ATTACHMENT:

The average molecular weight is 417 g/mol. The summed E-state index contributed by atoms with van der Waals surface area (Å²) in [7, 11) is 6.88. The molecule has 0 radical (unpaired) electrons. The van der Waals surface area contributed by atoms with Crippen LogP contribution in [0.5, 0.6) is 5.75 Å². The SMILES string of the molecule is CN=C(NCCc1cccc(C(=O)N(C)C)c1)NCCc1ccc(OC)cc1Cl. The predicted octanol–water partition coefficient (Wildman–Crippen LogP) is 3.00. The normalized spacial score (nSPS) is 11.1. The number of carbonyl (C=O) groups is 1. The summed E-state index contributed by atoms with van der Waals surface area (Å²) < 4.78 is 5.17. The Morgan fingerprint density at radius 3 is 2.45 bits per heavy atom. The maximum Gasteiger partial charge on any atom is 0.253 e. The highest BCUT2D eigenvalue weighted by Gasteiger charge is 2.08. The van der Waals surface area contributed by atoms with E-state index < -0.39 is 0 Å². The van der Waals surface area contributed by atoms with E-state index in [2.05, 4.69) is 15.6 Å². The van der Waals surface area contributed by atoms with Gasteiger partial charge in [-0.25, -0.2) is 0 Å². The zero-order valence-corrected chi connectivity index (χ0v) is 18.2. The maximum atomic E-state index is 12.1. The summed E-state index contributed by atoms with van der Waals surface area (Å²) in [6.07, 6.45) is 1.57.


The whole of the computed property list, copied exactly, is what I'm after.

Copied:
The average molecular weight is 417 g/mol. The summed E-state index contributed by atoms with van der Waals surface area (Å²) in [7, 11) is 6.88. The molecule has 0 radical (unpaired) electrons. The van der Waals surface area contributed by atoms with Crippen LogP contribution in [0.5, 0.6) is 5.75 Å². The SMILES string of the molecule is CN=C(NCCc1cccc(C(=O)N(C)C)c1)NCCc1ccc(OC)cc1Cl. The predicted octanol–water partition coefficient (Wildman–Crippen LogP) is 3.00. The normalized spacial score (nSPS) is 11.1. The number of carbonyl (C=O) groups is 1. The summed E-state index contributed by atoms with van der Waals surface area (Å²) < 4.78 is 5.17. The Morgan fingerprint density at radius 3 is 2.45 bits per heavy atom. The maximum Gasteiger partial charge on any atom is 0.253 e. The highest BCUT2D eigenvalue weighted by Gasteiger charge is 2.08. The van der Waals surface area contributed by atoms with E-state index < -0.39 is 0 Å². The van der Waals surface area contributed by atoms with E-state index in [2.05, 4.69) is 15.6 Å². The van der Waals surface area contributed by atoms with Gasteiger partial charge in [-0.25, -0.2) is 0 Å². The zero-order valence-corrected chi connectivity index (χ0v) is 18.2. The maximum atomic E-state index is 12.1. The summed E-state index contributed by atoms with van der Waals surface area (Å²) in [6.07, 6.45) is 1.57.